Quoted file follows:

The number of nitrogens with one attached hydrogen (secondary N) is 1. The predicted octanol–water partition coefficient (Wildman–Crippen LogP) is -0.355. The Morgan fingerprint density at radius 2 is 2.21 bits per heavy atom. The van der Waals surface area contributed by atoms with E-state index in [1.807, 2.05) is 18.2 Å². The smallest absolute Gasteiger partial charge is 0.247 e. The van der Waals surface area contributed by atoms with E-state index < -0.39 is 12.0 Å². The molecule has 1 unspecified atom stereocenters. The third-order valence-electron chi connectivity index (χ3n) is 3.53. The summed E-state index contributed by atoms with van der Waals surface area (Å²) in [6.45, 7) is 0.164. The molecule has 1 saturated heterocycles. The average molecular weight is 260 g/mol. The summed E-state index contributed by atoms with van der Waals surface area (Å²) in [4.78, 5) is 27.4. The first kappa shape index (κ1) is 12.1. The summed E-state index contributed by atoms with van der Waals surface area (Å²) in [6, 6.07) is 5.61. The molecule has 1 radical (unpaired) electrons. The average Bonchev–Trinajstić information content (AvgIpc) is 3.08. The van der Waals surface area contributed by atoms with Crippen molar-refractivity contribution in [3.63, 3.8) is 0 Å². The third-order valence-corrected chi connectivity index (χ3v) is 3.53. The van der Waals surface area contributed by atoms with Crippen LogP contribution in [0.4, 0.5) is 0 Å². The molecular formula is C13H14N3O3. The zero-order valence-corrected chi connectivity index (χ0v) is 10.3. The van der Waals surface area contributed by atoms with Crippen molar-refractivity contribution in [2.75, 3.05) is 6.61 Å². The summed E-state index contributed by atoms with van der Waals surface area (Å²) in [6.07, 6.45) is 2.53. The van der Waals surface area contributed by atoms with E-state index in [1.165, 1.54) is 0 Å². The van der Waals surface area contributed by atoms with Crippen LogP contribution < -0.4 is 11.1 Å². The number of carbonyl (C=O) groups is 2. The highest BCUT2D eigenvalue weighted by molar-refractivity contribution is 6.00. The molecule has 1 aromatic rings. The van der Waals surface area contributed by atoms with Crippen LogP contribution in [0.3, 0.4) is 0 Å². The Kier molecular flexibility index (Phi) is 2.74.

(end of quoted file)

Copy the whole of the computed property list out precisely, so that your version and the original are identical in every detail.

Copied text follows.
The number of nitrogens with one attached hydrogen (secondary N) is 1. The predicted octanol–water partition coefficient (Wildman–Crippen LogP) is -0.355. The Morgan fingerprint density at radius 2 is 2.21 bits per heavy atom. The van der Waals surface area contributed by atoms with E-state index in [1.807, 2.05) is 18.2 Å². The smallest absolute Gasteiger partial charge is 0.247 e. The van der Waals surface area contributed by atoms with E-state index < -0.39 is 12.0 Å². The molecule has 1 unspecified atom stereocenters. The third-order valence-electron chi connectivity index (χ3n) is 3.53. The summed E-state index contributed by atoms with van der Waals surface area (Å²) in [6.45, 7) is 0.164. The molecule has 1 saturated heterocycles. The average molecular weight is 260 g/mol. The summed E-state index contributed by atoms with van der Waals surface area (Å²) in [4.78, 5) is 27.4. The first kappa shape index (κ1) is 12.1. The summed E-state index contributed by atoms with van der Waals surface area (Å²) in [6, 6.07) is 5.61. The molecule has 1 radical (unpaired) electrons. The average Bonchev–Trinajstić information content (AvgIpc) is 3.08. The van der Waals surface area contributed by atoms with Crippen molar-refractivity contribution in [3.63, 3.8) is 0 Å². The third-order valence-corrected chi connectivity index (χ3v) is 3.53. The van der Waals surface area contributed by atoms with Crippen LogP contribution in [0.4, 0.5) is 0 Å². The molecular formula is C13H14N3O3. The zero-order valence-corrected chi connectivity index (χ0v) is 10.3. The van der Waals surface area contributed by atoms with Crippen molar-refractivity contribution in [2.75, 3.05) is 6.61 Å². The summed E-state index contributed by atoms with van der Waals surface area (Å²) in [6.07, 6.45) is 2.53. The van der Waals surface area contributed by atoms with E-state index in [1.165, 1.54) is 0 Å². The van der Waals surface area contributed by atoms with Crippen LogP contribution < -0.4 is 11.1 Å². The number of carbonyl (C=O) groups is 2. The highest BCUT2D eigenvalue weighted by molar-refractivity contribution is 6.00. The molecule has 1 aromatic rings. The van der Waals surface area contributed by atoms with Crippen LogP contribution in [0.3, 0.4) is 0 Å². The Kier molecular flexibility index (Phi) is 2.74.